Worked with the team developing the lithium-ion batteries for the Airbus A350 (improvement of the electronic board reinforcing system security).

Classes Préparatoires aux Grandes Ecoles

College preparatory classes specializing in mathematics and physics

Lycée Saint Louis. Paris, France

2010 - 2012 2 years

My research works

Brain computer interfaces (BCIs) are communication and control tools that enable their users to interact with computer by using brain activity alone (which is measured, most of the time, using electroencephalography - EEG). A prominent type of BCI is mental task (MT) based BCIs, that translate modifications in brain activity induced by MTs performed by the user (e.g., imagination of movements, mental calculation or mental rotation of an object among others) into control commands for a computer. Using an MT-BCI requires dedicated training. Indeed, the user has to generate stable and distinct brain signals for each task otherwise they will not be able to control the system. Indeed, the system will not be able to recognize which task the user is performing. Producing such brain signals is a skill to be acquired and mastered and the more the user practices the better he/she will get at it. The objective of my PhD project is to contribute to the understanding of BCI user training by first doing an experimental study of learning by participating in the CYBATHLON competition. We proposed and evaluated the design of a multi-class MT-based BCI for longitudinal training of a tetraplegic user with a newly designed machine learning pipeline based on adaptive Riemannian classifiers. Using a newly proposed BCI user learning metric, we could show that our user learned to improve his BCI control by producing EEG signals matching increasingly more the BCI classifier training data distribution, rather than by improving his EEG class discrimination. In addition, this study revealed the difficulty of setting up a reliable protocol dedicated to a long term BCI training. The second part of this work is dedicated to the understanding of MT-BCI performances using predictive computational models. We proposed various computational models of BCI user training that could predict the performances of various BCI users over training time, based on BCI systems component. As a BCI is a communication system between a user and a machine such components were related to the user-profile related characteristics but also factors extracted from machine-learning algorithms used to build the system classifier. Our results suggested that is was possible to predict BCI performances using neurophysiological characteristics of a user but also neurophysiological characteristics combined with stable characteristics (i.e., traits) or the user. In addition, our studies revealed that studying features extracted from data-driven methods could be interesting to better understand why some subjects have difficulties controlling a BCI. Indeed, reliable models of BCI performances were revealed using such features.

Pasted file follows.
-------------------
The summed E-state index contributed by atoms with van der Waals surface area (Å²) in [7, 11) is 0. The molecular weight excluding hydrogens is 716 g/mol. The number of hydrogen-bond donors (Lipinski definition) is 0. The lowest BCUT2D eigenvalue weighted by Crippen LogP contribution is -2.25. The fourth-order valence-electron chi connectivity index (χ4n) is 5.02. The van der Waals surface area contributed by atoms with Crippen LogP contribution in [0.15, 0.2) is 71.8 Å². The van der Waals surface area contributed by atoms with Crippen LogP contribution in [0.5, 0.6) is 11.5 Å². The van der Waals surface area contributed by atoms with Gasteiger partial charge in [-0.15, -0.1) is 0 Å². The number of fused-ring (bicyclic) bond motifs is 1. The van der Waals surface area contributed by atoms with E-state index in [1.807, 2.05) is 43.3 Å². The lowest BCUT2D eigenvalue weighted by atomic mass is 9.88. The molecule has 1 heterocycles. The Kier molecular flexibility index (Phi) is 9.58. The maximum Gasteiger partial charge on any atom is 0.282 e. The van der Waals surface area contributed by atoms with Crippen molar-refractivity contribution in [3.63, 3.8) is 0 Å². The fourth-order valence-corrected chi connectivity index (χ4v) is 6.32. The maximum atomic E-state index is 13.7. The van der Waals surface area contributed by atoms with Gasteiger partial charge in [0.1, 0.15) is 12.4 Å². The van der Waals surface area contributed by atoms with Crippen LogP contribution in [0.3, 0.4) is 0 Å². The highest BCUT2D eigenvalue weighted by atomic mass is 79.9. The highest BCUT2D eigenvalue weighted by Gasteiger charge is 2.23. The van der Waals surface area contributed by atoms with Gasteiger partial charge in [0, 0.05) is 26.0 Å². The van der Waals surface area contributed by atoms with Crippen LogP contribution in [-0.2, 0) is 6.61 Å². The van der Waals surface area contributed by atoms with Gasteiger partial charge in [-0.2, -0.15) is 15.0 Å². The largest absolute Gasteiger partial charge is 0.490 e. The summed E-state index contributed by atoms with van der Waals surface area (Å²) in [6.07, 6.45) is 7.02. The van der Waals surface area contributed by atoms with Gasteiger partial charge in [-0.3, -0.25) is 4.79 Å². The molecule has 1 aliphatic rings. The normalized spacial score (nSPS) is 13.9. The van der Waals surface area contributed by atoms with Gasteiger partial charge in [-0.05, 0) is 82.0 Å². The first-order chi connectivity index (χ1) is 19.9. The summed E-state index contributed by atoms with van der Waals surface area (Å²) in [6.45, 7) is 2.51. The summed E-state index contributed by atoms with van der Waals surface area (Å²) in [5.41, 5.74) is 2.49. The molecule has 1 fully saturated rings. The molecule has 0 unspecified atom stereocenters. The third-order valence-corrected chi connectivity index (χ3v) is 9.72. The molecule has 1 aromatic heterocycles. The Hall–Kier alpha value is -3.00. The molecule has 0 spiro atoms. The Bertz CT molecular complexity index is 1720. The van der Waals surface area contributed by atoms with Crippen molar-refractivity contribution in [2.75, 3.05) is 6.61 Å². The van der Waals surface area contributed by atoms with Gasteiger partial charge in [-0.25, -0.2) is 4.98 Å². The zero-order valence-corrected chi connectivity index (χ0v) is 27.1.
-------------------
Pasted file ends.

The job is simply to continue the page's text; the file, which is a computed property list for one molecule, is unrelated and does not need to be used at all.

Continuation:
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The user

Models using the user characteristics.

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The machine

Models using the "machine" characteristics.

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The feedback

Models using the feedback characteristics.

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Long-term BCI training of a Tetraplegic User